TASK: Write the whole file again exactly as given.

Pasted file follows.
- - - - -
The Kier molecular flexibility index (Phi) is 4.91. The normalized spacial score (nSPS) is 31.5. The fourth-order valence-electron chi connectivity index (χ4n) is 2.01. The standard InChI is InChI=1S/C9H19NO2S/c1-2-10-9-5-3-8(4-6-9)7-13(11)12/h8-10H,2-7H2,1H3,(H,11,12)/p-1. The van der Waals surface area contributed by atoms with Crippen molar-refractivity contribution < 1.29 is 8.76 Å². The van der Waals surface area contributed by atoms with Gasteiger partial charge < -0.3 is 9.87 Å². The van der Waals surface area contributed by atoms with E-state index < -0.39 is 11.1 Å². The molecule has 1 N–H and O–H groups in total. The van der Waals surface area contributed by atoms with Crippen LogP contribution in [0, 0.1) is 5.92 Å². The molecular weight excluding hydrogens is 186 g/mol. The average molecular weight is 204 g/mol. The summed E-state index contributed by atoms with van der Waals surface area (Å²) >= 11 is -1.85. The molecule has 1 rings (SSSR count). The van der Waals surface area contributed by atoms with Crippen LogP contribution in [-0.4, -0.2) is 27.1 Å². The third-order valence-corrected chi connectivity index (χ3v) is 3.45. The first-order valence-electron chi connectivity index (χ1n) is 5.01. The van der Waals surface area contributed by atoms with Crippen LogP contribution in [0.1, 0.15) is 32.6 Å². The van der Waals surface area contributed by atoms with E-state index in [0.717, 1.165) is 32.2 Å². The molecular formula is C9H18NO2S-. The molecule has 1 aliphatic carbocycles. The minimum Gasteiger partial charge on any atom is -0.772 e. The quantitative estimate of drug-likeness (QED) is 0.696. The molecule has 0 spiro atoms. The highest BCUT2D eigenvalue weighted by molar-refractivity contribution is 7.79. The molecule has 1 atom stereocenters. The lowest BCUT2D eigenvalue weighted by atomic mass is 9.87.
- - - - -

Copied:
The Kier molecular flexibility index (Phi) is 4.91. The normalized spacial score (nSPS) is 31.5. The fourth-order valence-electron chi connectivity index (χ4n) is 2.01. The standard InChI is InChI=1S/C9H19NO2S/c1-2-10-9-5-3-8(4-6-9)7-13(11)12/h8-10H,2-7H2,1H3,(H,11,12)/p-1. The van der Waals surface area contributed by atoms with Crippen molar-refractivity contribution < 1.29 is 8.76 Å². The van der Waals surface area contributed by atoms with Gasteiger partial charge < -0.3 is 9.87 Å². The van der Waals surface area contributed by atoms with E-state index < -0.39 is 11.1 Å². The molecule has 1 N–H and O–H groups in total. The van der Waals surface area contributed by atoms with Crippen LogP contribution in [0, 0.1) is 5.92 Å². The molecular weight excluding hydrogens is 186 g/mol. The average molecular weight is 204 g/mol. The summed E-state index contributed by atoms with van der Waals surface area (Å²) >= 11 is -1.85. The molecule has 1 rings (SSSR count). The van der Waals surface area contributed by atoms with Crippen LogP contribution in [-0.4, -0.2) is 27.1 Å². The third-order valence-corrected chi connectivity index (χ3v) is 3.45. The first-order valence-electron chi connectivity index (χ1n) is 5.01. The van der Waals surface area contributed by atoms with Crippen LogP contribution in [0.1, 0.15) is 32.6 Å². The van der Waals surface area contributed by atoms with E-state index in [0.717, 1.165) is 32.2 Å². The molecular formula is C9H18NO2S-. The molecule has 1 aliphatic carbocycles. The minimum Gasteiger partial charge on any atom is -0.772 e. The quantitative estimate of drug-likeness (QED) is 0.696. The molecule has 0 spiro atoms. The highest BCUT2D eigenvalue weighted by molar-refractivity contribution is 7.79. The molecule has 1 atom stereocenters. The lowest BCUT2D eigenvalue weighted by atomic mass is 9.87.